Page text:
Though the tough script for “Mystic River” didn’t go down easy, Marcia Gay Harden felt passionately that she had to be a part of the film, particularly with Clint Eastwood at the helm.
The 44-year-old actress has worked with Eastwood before, on “Space Cowboys” in 2000 — the same year she won the supporting actress Oscar for portraying Lee Krasner in biopic “Pollock.” So she knew there a certain ease to the job. “He conducts his set with such grace and calmness that you can’t help but feel in a very secure place,” says Harden, who also admits that an easy set didn’t necessarily lessen the enormous challenge of playing Celeste Boyle, the sad, confused wife of a man who was abused as a boy.
Knowing how Eastwood likes to work she did her own research and decided on Boyle’s physicality. “I went to the areas of Boston where the film was shot. I interviewed people on the street. I worked with my own voice and speech coach … so I could arrive ready. Clint heard that I wanted to have long hair and liked the idea, but wasn’t part of judging how it should be.”
Harden came on set in character saying, “Hi, Clint, this is me, Celeste,” to hear him respond, “That’s definitely it.”
Without the opportunity for any prep time together, co-star Tim Robbins says he’s grateful how easy it was to work with Harden to create “the reality of two people, who have been married for quite a while, known each other for a long time.”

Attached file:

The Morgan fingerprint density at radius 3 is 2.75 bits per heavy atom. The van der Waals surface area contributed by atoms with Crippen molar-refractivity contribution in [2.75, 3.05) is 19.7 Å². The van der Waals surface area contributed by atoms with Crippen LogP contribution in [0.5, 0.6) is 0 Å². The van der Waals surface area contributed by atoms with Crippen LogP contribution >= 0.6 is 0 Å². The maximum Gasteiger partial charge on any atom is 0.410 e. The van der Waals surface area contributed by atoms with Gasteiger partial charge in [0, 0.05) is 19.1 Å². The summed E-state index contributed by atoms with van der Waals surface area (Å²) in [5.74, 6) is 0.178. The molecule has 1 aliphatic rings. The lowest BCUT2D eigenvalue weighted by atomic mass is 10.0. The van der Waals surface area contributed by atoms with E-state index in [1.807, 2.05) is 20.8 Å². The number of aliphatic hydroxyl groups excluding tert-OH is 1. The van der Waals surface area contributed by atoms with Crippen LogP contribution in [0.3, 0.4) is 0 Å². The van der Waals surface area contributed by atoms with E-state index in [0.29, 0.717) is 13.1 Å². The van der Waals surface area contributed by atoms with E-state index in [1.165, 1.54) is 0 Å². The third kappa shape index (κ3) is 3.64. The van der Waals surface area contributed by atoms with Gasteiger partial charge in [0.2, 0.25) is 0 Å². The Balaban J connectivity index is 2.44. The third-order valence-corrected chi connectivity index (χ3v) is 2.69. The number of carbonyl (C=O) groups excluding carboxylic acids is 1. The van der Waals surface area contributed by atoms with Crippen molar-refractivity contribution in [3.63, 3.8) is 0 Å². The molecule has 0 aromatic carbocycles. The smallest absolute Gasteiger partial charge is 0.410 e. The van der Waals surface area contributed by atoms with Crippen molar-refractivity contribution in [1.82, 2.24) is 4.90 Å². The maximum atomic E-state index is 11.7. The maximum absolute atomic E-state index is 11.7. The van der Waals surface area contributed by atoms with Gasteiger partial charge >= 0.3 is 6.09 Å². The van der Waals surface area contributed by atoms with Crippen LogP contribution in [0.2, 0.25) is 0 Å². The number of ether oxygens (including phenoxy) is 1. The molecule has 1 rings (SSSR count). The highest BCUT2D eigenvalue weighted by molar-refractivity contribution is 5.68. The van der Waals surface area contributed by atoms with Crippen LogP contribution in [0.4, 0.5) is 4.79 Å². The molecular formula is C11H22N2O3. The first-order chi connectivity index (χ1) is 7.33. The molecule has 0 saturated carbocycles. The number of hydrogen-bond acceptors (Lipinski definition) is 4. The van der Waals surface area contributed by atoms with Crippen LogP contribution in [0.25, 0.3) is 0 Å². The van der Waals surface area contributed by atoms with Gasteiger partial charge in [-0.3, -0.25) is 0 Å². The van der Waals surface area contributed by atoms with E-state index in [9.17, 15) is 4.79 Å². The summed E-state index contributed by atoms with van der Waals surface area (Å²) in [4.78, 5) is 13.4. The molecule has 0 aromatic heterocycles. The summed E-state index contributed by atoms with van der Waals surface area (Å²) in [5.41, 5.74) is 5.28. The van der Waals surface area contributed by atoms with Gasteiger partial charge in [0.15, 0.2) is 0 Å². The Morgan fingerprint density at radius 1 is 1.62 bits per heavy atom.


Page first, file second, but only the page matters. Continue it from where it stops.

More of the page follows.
Harden says her character is “rougher, but much more vulnerable is some ways (than I am).” She physically manifested the character’s doubts and fears: “There is a jerkiness — almost tremblingness — to her; and in her voice at times there is a quality of almost stuttering to get the words out, or hanging back on the words because she didn’t know what to say.”
Portraying such “visceral tragedy,” she says, creates “a strange inverse kind of energy … because you are actually getting to do your work as an actor, you are being used as an actor, you are being allowed to create.”
Harden notes that Eastwood was very adept at giving her the slightest of hints to help her character be as full as possible.
“That was a real gift for me, especially with a movie like this that is streamlined,” she says. “You don’t want a baroque performance. So there are many times that I can remember where Clint would come and talk about how to say the same thing, but with less, to just be in the moment. He’s very succinct in terms of getting you to the scale or proportion that you need to be.”
Coming attractions: “Just Like Mona,” “Welcome to Mooseport,” “P.S.”